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>>5007

Doesn't change the point. A minus sign is canceled by squaring it. The i isn't because it's the square root of a negative, not a negative itself.

>>5006

>Are you saying that, 'removing the concept of i from the conversation', his point about positive squares is a valid observation of a contradiction, and furthermore that the because it is "contradictory within a particular system, that doesn't mean that it's actually contradictory or false"?

More or less.

The number i (and complex numbers in general) do fall outside "lower math" and particularly the kind of math you can apply to objects directly. It's obvious what one apple is, what half an apple is, even what a fractional or negative apple is. What does i apples look like though? The "lower math" framework has certain assumptions based on how people intuitively understand numbers based on our experience. Complex/imaginary numbers are a later addition to math that violate the rules laid out in the more basic version. Imaginary numbers are of course real though, both in the sense of the abstract math and in their real-world applications to science and technology.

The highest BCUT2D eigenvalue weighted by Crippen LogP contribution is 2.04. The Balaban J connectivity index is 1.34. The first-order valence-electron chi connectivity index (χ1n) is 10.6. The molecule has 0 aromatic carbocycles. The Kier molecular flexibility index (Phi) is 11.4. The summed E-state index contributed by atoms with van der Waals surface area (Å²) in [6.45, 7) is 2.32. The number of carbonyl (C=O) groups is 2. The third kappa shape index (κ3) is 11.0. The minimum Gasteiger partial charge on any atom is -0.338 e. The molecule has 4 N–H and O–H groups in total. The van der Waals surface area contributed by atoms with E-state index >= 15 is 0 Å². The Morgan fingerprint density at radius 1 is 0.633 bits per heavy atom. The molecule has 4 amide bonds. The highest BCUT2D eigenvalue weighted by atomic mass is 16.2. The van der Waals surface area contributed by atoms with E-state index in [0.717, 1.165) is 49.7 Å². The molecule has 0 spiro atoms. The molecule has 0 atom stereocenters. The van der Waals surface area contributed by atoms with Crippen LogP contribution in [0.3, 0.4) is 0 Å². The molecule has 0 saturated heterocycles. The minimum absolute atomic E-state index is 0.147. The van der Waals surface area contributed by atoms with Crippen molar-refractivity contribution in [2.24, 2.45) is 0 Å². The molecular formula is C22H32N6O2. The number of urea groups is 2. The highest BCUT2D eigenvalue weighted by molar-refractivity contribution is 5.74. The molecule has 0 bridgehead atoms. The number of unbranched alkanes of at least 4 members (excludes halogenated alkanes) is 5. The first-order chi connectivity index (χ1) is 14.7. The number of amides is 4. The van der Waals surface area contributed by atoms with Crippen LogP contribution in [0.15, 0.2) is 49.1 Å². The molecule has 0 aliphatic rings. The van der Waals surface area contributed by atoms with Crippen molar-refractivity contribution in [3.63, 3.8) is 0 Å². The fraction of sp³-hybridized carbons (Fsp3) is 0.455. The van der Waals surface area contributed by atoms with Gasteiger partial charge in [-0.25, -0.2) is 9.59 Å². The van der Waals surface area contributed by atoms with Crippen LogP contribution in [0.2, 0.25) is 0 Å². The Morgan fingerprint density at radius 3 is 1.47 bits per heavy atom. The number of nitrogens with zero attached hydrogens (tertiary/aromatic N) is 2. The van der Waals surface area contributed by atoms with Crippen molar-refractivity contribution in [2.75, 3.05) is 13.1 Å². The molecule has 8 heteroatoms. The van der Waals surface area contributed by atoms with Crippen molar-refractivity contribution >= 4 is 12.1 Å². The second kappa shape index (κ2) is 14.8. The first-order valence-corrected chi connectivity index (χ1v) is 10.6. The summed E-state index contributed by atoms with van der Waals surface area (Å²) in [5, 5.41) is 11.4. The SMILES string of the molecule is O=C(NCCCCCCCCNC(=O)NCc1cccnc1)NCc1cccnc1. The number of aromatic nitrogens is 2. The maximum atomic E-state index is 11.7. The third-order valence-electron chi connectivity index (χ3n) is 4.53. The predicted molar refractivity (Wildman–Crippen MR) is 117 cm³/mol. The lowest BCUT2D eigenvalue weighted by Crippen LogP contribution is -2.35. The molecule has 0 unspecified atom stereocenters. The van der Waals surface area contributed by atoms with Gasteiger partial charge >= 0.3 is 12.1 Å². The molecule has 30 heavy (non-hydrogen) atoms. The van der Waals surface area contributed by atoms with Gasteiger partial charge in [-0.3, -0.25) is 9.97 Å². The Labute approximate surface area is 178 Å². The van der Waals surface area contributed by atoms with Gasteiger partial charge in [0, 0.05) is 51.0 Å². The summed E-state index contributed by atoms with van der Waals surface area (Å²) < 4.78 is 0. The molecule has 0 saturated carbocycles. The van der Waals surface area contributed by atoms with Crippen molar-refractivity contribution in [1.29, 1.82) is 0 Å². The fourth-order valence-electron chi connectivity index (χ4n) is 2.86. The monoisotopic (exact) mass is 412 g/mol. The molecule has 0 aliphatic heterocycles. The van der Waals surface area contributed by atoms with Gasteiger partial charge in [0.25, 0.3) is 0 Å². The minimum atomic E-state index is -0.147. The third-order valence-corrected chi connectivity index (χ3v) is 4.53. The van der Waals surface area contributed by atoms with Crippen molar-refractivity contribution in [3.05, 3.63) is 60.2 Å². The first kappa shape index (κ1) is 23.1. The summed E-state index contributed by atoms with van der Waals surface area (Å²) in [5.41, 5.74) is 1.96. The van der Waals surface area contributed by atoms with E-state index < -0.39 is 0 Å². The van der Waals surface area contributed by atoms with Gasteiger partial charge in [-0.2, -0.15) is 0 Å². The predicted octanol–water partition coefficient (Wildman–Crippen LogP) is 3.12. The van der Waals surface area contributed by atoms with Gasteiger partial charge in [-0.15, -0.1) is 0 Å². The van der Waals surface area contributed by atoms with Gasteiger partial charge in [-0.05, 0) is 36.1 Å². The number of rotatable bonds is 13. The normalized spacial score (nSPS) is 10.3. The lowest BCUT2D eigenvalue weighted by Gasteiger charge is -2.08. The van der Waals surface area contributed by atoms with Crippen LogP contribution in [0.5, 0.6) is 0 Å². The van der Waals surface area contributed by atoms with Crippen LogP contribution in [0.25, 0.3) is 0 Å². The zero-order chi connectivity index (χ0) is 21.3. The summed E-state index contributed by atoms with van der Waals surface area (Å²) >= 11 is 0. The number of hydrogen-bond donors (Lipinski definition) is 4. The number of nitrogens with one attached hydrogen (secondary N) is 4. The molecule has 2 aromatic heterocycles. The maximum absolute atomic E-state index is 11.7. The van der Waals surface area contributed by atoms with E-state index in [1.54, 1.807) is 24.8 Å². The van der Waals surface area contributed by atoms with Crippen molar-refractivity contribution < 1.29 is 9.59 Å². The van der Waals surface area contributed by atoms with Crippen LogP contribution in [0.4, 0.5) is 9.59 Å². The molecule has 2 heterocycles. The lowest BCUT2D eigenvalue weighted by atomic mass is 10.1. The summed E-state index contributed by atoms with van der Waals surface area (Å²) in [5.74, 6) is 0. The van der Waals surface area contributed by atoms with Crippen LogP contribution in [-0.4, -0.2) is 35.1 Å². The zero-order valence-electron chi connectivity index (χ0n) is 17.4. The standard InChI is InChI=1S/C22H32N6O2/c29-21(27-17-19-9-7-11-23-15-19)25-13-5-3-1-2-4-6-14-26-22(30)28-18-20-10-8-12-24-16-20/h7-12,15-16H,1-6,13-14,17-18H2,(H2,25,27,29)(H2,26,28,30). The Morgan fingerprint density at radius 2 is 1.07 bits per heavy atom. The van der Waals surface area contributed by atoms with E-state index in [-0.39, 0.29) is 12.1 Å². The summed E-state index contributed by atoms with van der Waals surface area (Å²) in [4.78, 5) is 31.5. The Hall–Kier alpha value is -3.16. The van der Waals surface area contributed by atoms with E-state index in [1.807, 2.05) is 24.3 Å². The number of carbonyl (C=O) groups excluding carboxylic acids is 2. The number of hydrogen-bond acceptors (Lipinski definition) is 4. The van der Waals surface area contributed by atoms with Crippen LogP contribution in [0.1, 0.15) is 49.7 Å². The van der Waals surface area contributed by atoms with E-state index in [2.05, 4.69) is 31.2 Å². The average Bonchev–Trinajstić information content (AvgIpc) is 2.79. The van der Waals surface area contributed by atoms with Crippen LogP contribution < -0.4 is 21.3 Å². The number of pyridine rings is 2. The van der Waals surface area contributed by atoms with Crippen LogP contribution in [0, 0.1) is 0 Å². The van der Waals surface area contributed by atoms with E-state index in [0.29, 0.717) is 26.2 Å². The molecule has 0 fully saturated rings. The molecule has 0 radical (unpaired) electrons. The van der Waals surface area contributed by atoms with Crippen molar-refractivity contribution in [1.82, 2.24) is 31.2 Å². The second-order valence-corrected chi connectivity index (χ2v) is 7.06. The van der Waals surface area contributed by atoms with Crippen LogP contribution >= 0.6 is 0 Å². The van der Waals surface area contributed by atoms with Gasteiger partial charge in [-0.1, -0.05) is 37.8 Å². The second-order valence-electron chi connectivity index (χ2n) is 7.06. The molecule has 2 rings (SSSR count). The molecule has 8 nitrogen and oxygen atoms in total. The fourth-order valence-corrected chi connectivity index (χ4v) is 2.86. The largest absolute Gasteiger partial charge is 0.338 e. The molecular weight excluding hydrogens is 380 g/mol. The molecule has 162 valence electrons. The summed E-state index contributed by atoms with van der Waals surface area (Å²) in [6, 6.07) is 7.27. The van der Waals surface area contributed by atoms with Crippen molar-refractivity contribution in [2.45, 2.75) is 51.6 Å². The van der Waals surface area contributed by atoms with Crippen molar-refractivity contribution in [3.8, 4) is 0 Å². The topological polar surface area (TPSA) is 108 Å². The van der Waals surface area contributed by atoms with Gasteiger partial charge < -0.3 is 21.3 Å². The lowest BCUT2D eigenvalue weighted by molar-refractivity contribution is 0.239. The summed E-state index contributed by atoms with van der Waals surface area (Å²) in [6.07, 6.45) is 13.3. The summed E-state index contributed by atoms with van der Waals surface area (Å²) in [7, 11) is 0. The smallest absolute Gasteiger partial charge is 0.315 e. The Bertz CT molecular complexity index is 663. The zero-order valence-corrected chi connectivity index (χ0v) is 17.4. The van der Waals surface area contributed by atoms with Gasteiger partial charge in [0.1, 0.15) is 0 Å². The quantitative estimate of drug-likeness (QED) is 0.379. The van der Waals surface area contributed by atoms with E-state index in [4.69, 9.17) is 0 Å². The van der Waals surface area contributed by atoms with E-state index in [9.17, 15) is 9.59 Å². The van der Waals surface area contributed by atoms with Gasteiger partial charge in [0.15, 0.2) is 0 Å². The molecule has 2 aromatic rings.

Doesn't change the point. A minus sign is canceled by squaring it. The i isn't because it's the square root of a negative, not a negative itself.

>>5006

>Are you saying that, 'removing the concept of i from the conversation', his point about positive squares is a valid observation of a contradiction, and furthermore that the because it is "contradictory within a particular system, that doesn't mean that it's actually contradictory or false"?

More or less.

The number i (and complex numbers in general) do fall outside "lower math" and particularly the kind of math you can apply to objects directly. It's obvious what one apple is, what half an apple is, even what a fractional or negative apple is. What does i apples look like though? The "lower math" framework has certain assumptions based on how people intuitively understand numbers based on our experience. Complex/imaginary numbers are a later addition to math that violate the rules laid out in the more basic version. Imaginary numbers are of course real though, both in the sense of the abstract math and in their real-world applications to science and technology.

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>>5008